Fortunately on Wednesday, I woke up happy about it. I even shopped for a fancy hat in the morning (with no luck). I had challah dough rising and dessert was prepped the night before and just had to be baked. My oldest daughter is in Kindergarden now and she is beginning to get into the holidays more. So her energy definitely helped my mood as well. She could not stop talking about Rosh Hashanah when I picked her up in the afternoon. She was singing all the songs she had learned at school on our way to the market (just one last time). We talked about what we were going to eat, she picked out special flowers all by herself, and so I was on the positive end again. Getting fancy ALWAYS puts me in a good mood. Rosh Hashanah has always been one of the extra fancy holidays for me. I don’t know if it comes from my youth and getting really dressed up to go to my Aunt & Uncle’s or if it’s my own “start the new year dressed to the nines – looking your best -“ kind of thing. To help you understand – I wore a dress I bought for a black tie event I didn’t attend. Long dress to the floor, super high thin heels, a shimmery evening wrap and a shimmery hair covering. I was told I looked stunning more than once, how often does THAT happen?!?! By the way, the shimmery “evening wrap” turned into my tichel on Thursday morning 😉 It’s not for everyone, I know, but I love getting fancified!!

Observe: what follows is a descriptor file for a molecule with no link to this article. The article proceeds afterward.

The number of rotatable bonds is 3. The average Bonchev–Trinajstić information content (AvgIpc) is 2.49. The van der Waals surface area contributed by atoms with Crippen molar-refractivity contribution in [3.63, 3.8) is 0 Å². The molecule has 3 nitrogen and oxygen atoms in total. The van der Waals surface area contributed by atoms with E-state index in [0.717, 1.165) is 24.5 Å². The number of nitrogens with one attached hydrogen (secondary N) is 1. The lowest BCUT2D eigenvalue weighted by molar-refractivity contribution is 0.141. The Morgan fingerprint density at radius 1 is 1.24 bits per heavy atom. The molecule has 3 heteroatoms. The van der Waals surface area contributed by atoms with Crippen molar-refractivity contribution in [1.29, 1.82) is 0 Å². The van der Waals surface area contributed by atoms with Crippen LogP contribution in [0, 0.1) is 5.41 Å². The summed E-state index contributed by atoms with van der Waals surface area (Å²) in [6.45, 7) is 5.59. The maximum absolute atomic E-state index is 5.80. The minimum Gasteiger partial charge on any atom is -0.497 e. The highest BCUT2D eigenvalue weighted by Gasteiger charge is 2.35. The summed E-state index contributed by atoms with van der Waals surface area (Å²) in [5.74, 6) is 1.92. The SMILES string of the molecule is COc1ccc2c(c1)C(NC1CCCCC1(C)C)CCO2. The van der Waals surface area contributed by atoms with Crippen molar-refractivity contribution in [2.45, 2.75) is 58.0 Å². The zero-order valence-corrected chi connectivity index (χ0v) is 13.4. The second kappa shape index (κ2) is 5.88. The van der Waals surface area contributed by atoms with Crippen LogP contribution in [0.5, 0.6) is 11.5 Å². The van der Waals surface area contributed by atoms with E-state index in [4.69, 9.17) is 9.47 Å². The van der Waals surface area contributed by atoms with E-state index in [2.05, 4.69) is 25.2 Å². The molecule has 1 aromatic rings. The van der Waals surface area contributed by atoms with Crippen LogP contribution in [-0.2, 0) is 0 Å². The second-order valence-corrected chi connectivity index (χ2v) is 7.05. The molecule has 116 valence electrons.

My daughter came with me on Wednesday night (as well as Thursday) and attended “Kinder Shule” which she LOVED. So I walked into the main sanctuary alone, as usual. I’ve gotten used to this and have actually come to embrace going through the experience by myself. It’s easier to focus on myself this way – selfish as that sounds. Yet, I still had a bit of dread in me. I was eyeing the space, trying to see where I should sit, the Usher asked if I knew where I was sitting. I politely asked if all the “reserved” synagogue seats were spoken for, anywhere I can sit on this side? I was declined but at least I tried. I sat as close as I could but kept looking at that main area and all those people. I want to point out that I was early. It takes me about 7 minutes to get to shul. I left my house about an hour before services were scheduled to begin! So I was there 45 minutes early. Couldn’t wait. Then I sat and watched people walking into the front and couldn’t help but wonder if they were there for the same reason as me.